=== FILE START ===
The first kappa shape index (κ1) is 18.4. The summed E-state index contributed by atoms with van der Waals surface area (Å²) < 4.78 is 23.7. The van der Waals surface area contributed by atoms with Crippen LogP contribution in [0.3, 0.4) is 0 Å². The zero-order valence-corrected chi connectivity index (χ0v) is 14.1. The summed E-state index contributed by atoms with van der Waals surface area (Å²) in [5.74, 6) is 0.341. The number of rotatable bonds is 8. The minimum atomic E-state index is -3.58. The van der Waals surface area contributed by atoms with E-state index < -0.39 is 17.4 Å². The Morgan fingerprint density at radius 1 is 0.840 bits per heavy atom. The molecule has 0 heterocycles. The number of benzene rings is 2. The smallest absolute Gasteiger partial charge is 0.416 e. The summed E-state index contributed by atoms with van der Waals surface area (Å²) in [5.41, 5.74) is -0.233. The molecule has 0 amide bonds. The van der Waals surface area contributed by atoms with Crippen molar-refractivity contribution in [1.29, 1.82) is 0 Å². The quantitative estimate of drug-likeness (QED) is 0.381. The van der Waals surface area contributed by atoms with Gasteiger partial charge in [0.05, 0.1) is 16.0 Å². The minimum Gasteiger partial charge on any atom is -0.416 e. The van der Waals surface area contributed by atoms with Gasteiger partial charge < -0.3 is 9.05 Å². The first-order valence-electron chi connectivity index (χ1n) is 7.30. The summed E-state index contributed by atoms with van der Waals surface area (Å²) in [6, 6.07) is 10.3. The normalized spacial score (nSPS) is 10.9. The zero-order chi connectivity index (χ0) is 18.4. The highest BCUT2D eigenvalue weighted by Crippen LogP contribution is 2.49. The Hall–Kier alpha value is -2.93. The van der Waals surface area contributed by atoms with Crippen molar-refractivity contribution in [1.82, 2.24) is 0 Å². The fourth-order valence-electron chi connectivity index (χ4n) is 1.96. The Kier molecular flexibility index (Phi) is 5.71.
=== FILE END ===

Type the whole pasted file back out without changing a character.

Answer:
The first kappa shape index (κ1) is 18.4. The summed E-state index contributed by atoms with van der Waals surface area (Å²) < 4.78 is 23.7. The van der Waals surface area contributed by atoms with Crippen LogP contribution in [0.3, 0.4) is 0 Å². The zero-order valence-corrected chi connectivity index (χ0v) is 14.1. The summed E-state index contributed by atoms with van der Waals surface area (Å²) in [5.74, 6) is 0.341. The number of rotatable bonds is 8. The minimum atomic E-state index is -3.58. The van der Waals surface area contributed by atoms with E-state index < -0.39 is 17.4 Å². The Morgan fingerprint density at radius 1 is 0.840 bits per heavy atom. The molecule has 0 heterocycles. The number of benzene rings is 2. The smallest absolute Gasteiger partial charge is 0.416 e. The summed E-state index contributed by atoms with van der Waals surface area (Å²) in [5.41, 5.74) is -0.233. The molecule has 0 amide bonds. The van der Waals surface area contributed by atoms with Crippen molar-refractivity contribution in [1.29, 1.82) is 0 Å². The quantitative estimate of drug-likeness (QED) is 0.381. The van der Waals surface area contributed by atoms with Gasteiger partial charge in [0.05, 0.1) is 16.0 Å². The minimum Gasteiger partial charge on any atom is -0.416 e. The van der Waals surface area contributed by atoms with Gasteiger partial charge < -0.3 is 9.05 Å². The first-order valence-electron chi connectivity index (χ1n) is 7.30. The summed E-state index contributed by atoms with van der Waals surface area (Å²) in [6, 6.07) is 10.3. The normalized spacial score (nSPS) is 10.9. The zero-order chi connectivity index (χ0) is 18.4. The highest BCUT2D eigenvalue weighted by Crippen LogP contribution is 2.49. The Hall–Kier alpha value is -2.93. The van der Waals surface area contributed by atoms with Crippen molar-refractivity contribution in [1.82, 2.24) is 0 Å². The fourth-order valence-electron chi connectivity index (χ4n) is 1.96. The Kier molecular flexibility index (Phi) is 5.71.